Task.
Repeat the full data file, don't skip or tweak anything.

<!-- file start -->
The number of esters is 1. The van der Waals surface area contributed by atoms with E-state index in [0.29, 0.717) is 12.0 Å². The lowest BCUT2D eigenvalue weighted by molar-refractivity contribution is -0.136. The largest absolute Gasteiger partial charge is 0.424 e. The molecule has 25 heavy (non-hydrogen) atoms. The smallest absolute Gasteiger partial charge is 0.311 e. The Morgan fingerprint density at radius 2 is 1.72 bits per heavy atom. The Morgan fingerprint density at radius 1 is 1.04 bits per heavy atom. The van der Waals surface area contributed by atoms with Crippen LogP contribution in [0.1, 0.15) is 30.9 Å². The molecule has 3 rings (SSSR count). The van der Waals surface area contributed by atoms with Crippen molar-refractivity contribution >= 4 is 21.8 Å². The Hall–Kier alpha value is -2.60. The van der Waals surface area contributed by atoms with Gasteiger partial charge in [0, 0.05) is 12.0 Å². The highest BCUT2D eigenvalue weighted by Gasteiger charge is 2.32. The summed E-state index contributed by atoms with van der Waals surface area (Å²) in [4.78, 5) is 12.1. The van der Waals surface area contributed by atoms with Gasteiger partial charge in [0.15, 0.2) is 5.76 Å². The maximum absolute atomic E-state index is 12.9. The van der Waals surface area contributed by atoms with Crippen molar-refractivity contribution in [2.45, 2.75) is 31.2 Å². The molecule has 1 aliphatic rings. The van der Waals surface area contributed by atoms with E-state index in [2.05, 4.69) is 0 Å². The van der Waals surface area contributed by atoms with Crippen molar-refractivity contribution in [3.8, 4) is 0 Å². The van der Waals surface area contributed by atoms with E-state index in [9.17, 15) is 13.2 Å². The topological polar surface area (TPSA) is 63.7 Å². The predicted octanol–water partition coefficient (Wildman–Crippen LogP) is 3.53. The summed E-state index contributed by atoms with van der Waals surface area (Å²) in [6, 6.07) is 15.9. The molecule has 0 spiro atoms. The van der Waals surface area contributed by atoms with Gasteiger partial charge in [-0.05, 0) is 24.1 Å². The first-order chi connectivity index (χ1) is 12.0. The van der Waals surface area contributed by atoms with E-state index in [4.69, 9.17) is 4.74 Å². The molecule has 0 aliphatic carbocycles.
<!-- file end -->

The number of esters is 1. The van der Waals surface area contributed by atoms with E-state index in [0.29, 0.717) is 12.0 Å². The lowest BCUT2D eigenvalue weighted by molar-refractivity contribution is -0.136. The largest absolute Gasteiger partial charge is 0.424 e. The molecule has 25 heavy (non-hydrogen) atoms. The smallest absolute Gasteiger partial charge is 0.311 e. The Morgan fingerprint density at radius 2 is 1.72 bits per heavy atom. The Morgan fingerprint density at radius 1 is 1.04 bits per heavy atom. The van der Waals surface area contributed by atoms with Crippen LogP contribution in [0.1, 0.15) is 30.9 Å². The molecule has 3 rings (SSSR count). The van der Waals surface area contributed by atoms with Crippen molar-refractivity contribution >= 4 is 21.8 Å². The Hall–Kier alpha value is -2.60. The van der Waals surface area contributed by atoms with Gasteiger partial charge in [0, 0.05) is 12.0 Å². The highest BCUT2D eigenvalue weighted by Gasteiger charge is 2.32. The summed E-state index contributed by atoms with van der Waals surface area (Å²) in [4.78, 5) is 12.1. The van der Waals surface area contributed by atoms with Gasteiger partial charge in [0.15, 0.2) is 5.76 Å². The maximum absolute atomic E-state index is 12.9. The van der Waals surface area contributed by atoms with Crippen molar-refractivity contribution in [2.45, 2.75) is 31.2 Å². The molecule has 1 aliphatic rings. The van der Waals surface area contributed by atoms with E-state index in [2.05, 4.69) is 0 Å². The van der Waals surface area contributed by atoms with Crippen molar-refractivity contribution in [3.8, 4) is 0 Å². The van der Waals surface area contributed by atoms with E-state index in [9.17, 15) is 13.2 Å². The topological polar surface area (TPSA) is 63.7 Å². The predicted octanol–water partition coefficient (Wildman–Crippen LogP) is 3.53. The summed E-state index contributed by atoms with van der Waals surface area (Å²) in [6, 6.07) is 15.9. The molecule has 0 spiro atoms. The van der Waals surface area contributed by atoms with Gasteiger partial charge in [-0.05, 0) is 24.1 Å². The first-order chi connectivity index (χ1) is 12.0. The van der Waals surface area contributed by atoms with E-state index in [4.69, 9.17) is 4.74 Å². The molecule has 0 aliphatic carbocycles.